Smart Farm History

The Decline of Farming in Canada

A quick scan of the 2011 Census of Agriculture paints a bleak picture:

  • The average age of farmers in Canada is 54, with over 48% over the age of 55.
  • Only 8% of farmers are younger than 35.
  • The number of farms dropped 10% from 2006 to 2011, as did the number of farmers.

The reasons are simple: Land costs too much and farming makes too little. This is a nation-wide crisis that requires innovation from all corners. The Smart Farm Project is an exploration of one such innovation.

ALR – A Partial Solution

In BC, the Agricultural Land Reserve (ALR)—and the Agricultural Land Commission that oversees it—was established to protect farmland from the pressures of development and urban sprawl. Rules and regulations need to be firm to withstand this pressure. But rural municipalities and regional districts across BC have jurisdiction over thousands of hectares of potential farmland outside the ALR. These properties are generally:

  • smaller than average ALR lots;
  • serviced and cleared; and
  • may already contain some type of housing.

Enter Smart Farms

The Smart Farm project was envisioned by Chad Hershler and Sandy Buck, co-founders of Deer Crossing The Art Farm, based on their own experience trying to maximize use of their land while minimizing their personal footprint. Read about Chad and Sandy’s story here…

The Smart Farm Project explores whether increased density on such lots using low footprint cluster designs could catalyze small farms and provide affordable housing for the younger generation of farmers we so desperately need.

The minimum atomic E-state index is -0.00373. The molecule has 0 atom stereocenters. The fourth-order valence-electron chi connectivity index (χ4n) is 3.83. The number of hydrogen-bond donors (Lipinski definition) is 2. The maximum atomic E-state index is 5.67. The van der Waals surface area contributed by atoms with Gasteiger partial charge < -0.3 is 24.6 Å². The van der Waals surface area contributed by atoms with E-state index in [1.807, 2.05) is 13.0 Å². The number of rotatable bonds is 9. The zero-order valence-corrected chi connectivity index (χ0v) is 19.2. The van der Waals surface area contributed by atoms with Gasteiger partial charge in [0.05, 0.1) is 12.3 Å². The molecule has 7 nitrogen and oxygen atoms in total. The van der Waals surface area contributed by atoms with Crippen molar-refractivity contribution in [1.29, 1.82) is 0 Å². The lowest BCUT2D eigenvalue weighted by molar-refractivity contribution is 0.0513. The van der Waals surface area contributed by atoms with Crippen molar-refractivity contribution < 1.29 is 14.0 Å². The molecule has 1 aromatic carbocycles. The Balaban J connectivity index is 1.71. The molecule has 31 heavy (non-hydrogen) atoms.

The project went through several stages, beginning with some general market research to compile a best practices guideline, then moving into an outreach phase to assess data, gather feedback and recruit volunteers for the case studies to come.

Smart Farm Case Studies

The consultant and management team selected four case study properties that reflected a diversity of geography, ownership and potential farm yield. The team then collaborated on a Smart Farm proposal for each property, including:

  • farm plans;
  • designs;
  • legal recommendations; and
  • a feasibility analysis.

The case study approach allowed the team to explore this innovation using real land, real people and real numbers across a spectrum of potential Smart Farm proposals, from the unconventional co-operative driven model through to the more conventional developer-driven one.

The findings were daunting, surprising, and exciting, all at the same time. There was still a significant amount of front-end work—from the business plan to legal considerations to rezoning—required to establish these proposals. That said, we found that:

  • On the Sunshine Coast, where this project is based, the Smart Farm concept garnered little to no resistance at the government or regulatory level.
  • There is a growing (almost desperate) desire for more local farms and this desire has translated into an open-ness to alternative solutions.
  • The number and diversity of people who are interested in exploring the Smart Farm concept—demonstrated that these proposals are not just viable; they are achievable.

So Where Are We Now?

As of November, 2016, we have completed an extensive consultation process with stakeholders on the Sunshine Coast and throughout B.C., and developed a legal and financial framework to guide the application process for Smart Farm proponents who wish to establish Smart Farm properties. We have analyzed and summarized three viable models for Smart Farm development:

We have only begun to explore the potential for Smart Farms to play a pivotal role in attracting young farmers and catalyzing new farms across BC and Canada. With continued support and openness from funders and local government, Smart Farms have the potential to increase food security and make small-scale farming more economically viable.

Project managed by:

with the support of:

and in collaboration with: